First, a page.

What Is Ethereum’s “Difficulty Bomb” and Should Investors Be Worried? | The Motley Fool


Since 2014, when Vitalik Buterin helped to create Ethereum ( ETH -0.79% ), he has known there was a problem: scalability. In Ethereum’s white paper (the document that explains how the system is supposed to work), it says, “One common concern about Ethereum is the issue of scalability. Like Bitcoin, Ethereum suffers from the flaw that every transaction needs to be processed by every node in the network.”

Ethereum and more well-known cryptocurrency Bitcoin operate with a challenging system called proof of work (we’ll explore this later). But Ethereum’s founders didn’t want to stay on the proof-of-work (PoW) system. That’s why they created what’s known as the “difficulty bomb.” And this ticking time bomb is set to go off in June. Here’s what this means and why investors can relax (well, at least somewhat). 

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This was always the plan

From the beginning, Ethereum developers planned to address the scalability problem by switching from a PoW blockchain to a proof-of-stake (PoS) blockchain. For example, an official Ethereum Foundation blog post in 2015 already laid out the long-term roadmap, including this PoS switch.

The first version of Ethereum was called Frontier. However, at the 200,000th block, Frontier underwent its Thawing upgrade (also called Ice Age). This introduced the so-called difficulty bomb, or more properly, the “difficulty adjustment scheme.” Once reached, it gets exponentially harder for miners to validate Ethereum transactions.

Unaddressed, Ethereum mining would get so difficult that no one would be able to do it efficiently, bringing the network to an almost complete standstill — just like a river flash-freezing into a glacier. 

But why, though?

While there is a team of developers behind the scenes with Ethereum, remember that the network is decentralized, and miners are independent parties. Indeed, you could go out today and buy equipment to mine Ethereum right now. There’s no need to get anyone’s permission.

Because Ethereum is decentralized, parties can make their own choices. Hypothetically, miners might not want to move to the PoS network, sometimes referred to as Ethereum 2.0.

For one, the barrier to entry is lower under PoW. One could invest just a few thousand dollars in a mining rig setup and start earning Ethereum today. By contrast, if you want to run an independent validator node in the PoS Ethereum, you’ll need to stake a minimum of 32 Ether tokens — nearly a $100,000 investment at today’s prices.

On the surface, one could argue that incentives for miners are stronger with PoW. However, PoS should be better for users — “gas prices,” or user fees, are expected to decrease, and network speeds are expected to improve. In other words, PoS hopes to solve the scalability problem Buterin outlined from the start. And solving this problem is better for long-term user adoption.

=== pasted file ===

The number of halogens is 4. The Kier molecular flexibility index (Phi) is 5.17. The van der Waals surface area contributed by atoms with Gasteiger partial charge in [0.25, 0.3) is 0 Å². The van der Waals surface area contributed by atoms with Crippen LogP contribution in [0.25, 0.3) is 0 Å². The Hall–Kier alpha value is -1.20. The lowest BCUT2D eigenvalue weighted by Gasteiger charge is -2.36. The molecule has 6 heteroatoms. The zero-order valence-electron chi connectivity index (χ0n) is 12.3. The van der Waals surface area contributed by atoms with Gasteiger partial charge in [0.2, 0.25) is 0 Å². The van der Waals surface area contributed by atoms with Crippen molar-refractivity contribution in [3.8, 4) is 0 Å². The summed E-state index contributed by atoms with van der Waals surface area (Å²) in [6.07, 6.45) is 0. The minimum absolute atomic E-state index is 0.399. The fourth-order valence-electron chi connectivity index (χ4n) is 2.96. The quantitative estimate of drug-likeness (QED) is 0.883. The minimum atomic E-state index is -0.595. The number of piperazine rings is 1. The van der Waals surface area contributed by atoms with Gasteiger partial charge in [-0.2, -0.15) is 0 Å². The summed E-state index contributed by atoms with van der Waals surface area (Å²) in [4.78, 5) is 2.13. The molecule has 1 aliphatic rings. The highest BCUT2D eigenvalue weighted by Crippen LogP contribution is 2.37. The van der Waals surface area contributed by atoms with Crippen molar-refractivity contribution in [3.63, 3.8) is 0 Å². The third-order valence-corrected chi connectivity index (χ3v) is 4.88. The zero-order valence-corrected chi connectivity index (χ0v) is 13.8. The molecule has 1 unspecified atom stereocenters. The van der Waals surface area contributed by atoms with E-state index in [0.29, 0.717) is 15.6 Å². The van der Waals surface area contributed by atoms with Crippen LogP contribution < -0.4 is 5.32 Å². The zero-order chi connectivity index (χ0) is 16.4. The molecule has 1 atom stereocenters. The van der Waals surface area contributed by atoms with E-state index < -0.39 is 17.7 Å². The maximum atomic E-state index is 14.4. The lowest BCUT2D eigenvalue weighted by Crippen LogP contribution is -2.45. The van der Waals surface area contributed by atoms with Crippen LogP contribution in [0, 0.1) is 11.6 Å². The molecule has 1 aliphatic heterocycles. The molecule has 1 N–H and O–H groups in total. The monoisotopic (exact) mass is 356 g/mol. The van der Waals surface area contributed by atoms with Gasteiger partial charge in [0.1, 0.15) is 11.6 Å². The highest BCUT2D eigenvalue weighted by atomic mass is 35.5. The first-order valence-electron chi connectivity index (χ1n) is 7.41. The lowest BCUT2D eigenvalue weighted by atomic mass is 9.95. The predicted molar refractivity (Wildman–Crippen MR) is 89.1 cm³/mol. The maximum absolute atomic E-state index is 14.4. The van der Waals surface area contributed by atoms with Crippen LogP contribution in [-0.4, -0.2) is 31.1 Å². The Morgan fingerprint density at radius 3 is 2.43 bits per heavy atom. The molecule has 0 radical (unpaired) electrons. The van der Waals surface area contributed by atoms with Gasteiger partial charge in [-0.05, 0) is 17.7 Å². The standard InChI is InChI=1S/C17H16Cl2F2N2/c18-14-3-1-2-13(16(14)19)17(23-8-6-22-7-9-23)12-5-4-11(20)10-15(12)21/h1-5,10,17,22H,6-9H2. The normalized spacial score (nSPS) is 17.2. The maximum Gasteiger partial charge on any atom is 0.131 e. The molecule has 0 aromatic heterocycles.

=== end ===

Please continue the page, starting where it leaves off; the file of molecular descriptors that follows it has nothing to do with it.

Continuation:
Therefore, Ethereum needs this upgrade. But it also needs all participants to make the jump. To do this, developers built in the difficulty adjustment scheme. If miners keep operating under the Ethereum PoW system, the difficulty bomb goes off and takes away their incentive to keep using it.

Kicking the can (bomb) down the road

Here’s the problem: Ethereum’s difficulty bomb is expected to go off in June, and the new PoS network isn’t ready yet.

Is this the end of Ethereum? Hardly. In fact, Ethereum’s difficulty bomb nearly exploded several times in the past — most recently in December. In each case, the developers simply introduced what’s called a “fork,” changing the code to kick the can further down the road. 

The hope was that another fork wouldn’t be needed. However, some developers have shared on social media that they’ve uncovered bugs in their Ethereum 2.0 tests. These bugs need to be fixed before the transition to PoS can happen. And it’s unlikely these issues can be resolved and thoroughly tested before June. This is why many close to the project believe the new Ethereum won’t be ready until the second half of 2022.

Therefore, expect Ethereum developers to create a fork that gets around the upcoming difficulty bomb yet again. So if you’re an Ethereum investor, you can breathe easy — missing the deadline is OK. They can just push the deadline out as they’ve done in the past.

However, before you get too relaxed, there could be another reason for concern. While the difficulty bomb is easily averted, the delay could help other competing blockchains that were built using PoS or similar systems continue to steal market share. Ethereum is in a hard place. It can’t rush the process — any undetected bug could bring the network to its knees. But the longer the conversion is delayed, the more users will struggle to find reasons to remain loyal to a system with high fees and slow speeds.

To be clear, Ethereum is hardly dying. However, the transition to PoS is something investors should be watching intently for the reasons we’ve just looked at.

This article represents the opinion of the writer, who may disagree with the “official” recommendation position of a Motley Fool premium advisory service. We’re motley! Questioning an investing thesis – even one of our own – helps us all think critically about investing and make decisions that help us become smarter, happier, and richer.

Read More: What Is Ethereum’s “Difficulty Bomb” and Should Investors Be Worried? | The Motley Fool

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